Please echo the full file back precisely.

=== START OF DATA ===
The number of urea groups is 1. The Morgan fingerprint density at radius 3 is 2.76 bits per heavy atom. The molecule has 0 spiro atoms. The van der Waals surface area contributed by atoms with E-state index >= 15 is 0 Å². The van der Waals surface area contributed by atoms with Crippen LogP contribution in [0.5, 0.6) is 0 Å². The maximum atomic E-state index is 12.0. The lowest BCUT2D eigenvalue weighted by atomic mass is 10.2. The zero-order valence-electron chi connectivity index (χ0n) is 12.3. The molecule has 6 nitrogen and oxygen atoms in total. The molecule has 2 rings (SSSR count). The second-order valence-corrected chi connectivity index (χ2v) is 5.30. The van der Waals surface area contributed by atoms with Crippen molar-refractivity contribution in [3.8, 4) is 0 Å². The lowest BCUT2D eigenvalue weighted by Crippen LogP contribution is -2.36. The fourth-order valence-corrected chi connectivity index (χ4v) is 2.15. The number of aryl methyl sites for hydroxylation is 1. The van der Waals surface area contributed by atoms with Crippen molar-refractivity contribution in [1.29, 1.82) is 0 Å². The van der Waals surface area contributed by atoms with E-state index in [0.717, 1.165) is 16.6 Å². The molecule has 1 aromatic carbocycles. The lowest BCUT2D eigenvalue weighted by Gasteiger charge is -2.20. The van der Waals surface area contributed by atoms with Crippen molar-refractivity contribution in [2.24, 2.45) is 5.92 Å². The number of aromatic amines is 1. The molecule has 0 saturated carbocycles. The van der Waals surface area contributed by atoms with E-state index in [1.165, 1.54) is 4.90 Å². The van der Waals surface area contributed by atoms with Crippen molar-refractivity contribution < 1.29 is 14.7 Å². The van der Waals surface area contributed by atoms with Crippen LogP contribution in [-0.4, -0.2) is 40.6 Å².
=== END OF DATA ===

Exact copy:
The number of urea groups is 1. The Morgan fingerprint density at radius 3 is 2.76 bits per heavy atom. The molecule has 0 spiro atoms. The van der Waals surface area contributed by atoms with E-state index >= 15 is 0 Å². The van der Waals surface area contributed by atoms with Crippen LogP contribution in [0.5, 0.6) is 0 Å². The maximum atomic E-state index is 12.0. The lowest BCUT2D eigenvalue weighted by atomic mass is 10.2. The zero-order valence-electron chi connectivity index (χ0n) is 12.3. The molecule has 6 nitrogen and oxygen atoms in total. The molecule has 2 rings (SSSR count). The second-order valence-corrected chi connectivity index (χ2v) is 5.30. The van der Waals surface area contributed by atoms with Crippen molar-refractivity contribution in [3.8, 4) is 0 Å². The lowest BCUT2D eigenvalue weighted by Crippen LogP contribution is -2.36. The fourth-order valence-corrected chi connectivity index (χ4v) is 2.15. The number of aryl methyl sites for hydroxylation is 1. The van der Waals surface area contributed by atoms with Crippen molar-refractivity contribution in [1.29, 1.82) is 0 Å². The van der Waals surface area contributed by atoms with E-state index in [0.717, 1.165) is 16.6 Å². The molecule has 1 aromatic carbocycles. The lowest BCUT2D eigenvalue weighted by Gasteiger charge is -2.20. The van der Waals surface area contributed by atoms with Crippen molar-refractivity contribution in [2.24, 2.45) is 5.92 Å². The number of aromatic amines is 1. The molecule has 0 saturated carbocycles. The van der Waals surface area contributed by atoms with E-state index in [1.165, 1.54) is 4.90 Å². The van der Waals surface area contributed by atoms with Crippen molar-refractivity contribution < 1.29 is 14.7 Å². The van der Waals surface area contributed by atoms with Crippen LogP contribution in [-0.4, -0.2) is 40.6 Å².